One of the mysteries of the English language finally explained.
A minute insect that typically has reduced or absent wings, frequently found in buildings where it may cause damage to books and paper.
Liposcelidae and related families in the order Psocoptera: many species, in particular the common Liposcelis bostrychophilus
- ‘Psocids or booklice as they are commonly known are small usually dull coloured insects with a body length of 1-10 millimetres.’
- ‘Psocids are also known as booklice because some types of the insect are attracted to delicate materials such as books and furs.’
- ‘Lightly sprayed or dusting the cracks, crevices, bookshelves, bookbindings, or other places frequented by booklice will provide control.’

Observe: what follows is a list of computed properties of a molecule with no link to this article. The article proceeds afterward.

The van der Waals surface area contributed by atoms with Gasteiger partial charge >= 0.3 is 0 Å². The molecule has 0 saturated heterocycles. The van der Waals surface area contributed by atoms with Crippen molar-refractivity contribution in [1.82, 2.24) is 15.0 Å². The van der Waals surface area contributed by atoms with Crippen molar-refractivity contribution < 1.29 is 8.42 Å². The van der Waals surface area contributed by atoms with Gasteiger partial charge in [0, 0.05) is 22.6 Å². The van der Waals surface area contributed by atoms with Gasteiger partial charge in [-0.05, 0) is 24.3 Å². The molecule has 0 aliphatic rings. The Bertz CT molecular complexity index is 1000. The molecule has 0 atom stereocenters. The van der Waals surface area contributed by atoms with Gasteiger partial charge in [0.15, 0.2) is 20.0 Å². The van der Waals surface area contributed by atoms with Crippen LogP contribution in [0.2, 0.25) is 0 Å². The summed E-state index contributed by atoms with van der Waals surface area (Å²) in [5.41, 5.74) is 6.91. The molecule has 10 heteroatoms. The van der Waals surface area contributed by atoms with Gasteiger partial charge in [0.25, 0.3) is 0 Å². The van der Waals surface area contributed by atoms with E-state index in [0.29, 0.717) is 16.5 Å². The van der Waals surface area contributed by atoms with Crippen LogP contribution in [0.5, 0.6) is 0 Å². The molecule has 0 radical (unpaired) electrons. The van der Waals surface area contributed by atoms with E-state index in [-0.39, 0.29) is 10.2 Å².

- ‘The indoor ones, such as the booklouse are wingless, and can scrape away at books and other organic material.’
- ‘Psocids or booklice are common but harmless insects between 1 mm and 2 mm long, which can survive in dry powdery foods.’
- ‘In these dark & dreary winter months when many of the flashier insects make themselves scarce, the gentle booklice remain faithful companions.’
- ‘The common house-dwelling booklouse is wingless or its wings are reduced to small scale-like, non-functional wings.’
- ‘Sweating and high humidities may form in wall voids when new lumber becomes enclosed, encouraging booklouse outbreaks.’
- ‘The culprits are psocids - or booklice - which are common but harmless insects between one and two millimetres long.’
- ‘The presence of booklice can be quite an annoyance; however, they rarely cause significant damage to items.’
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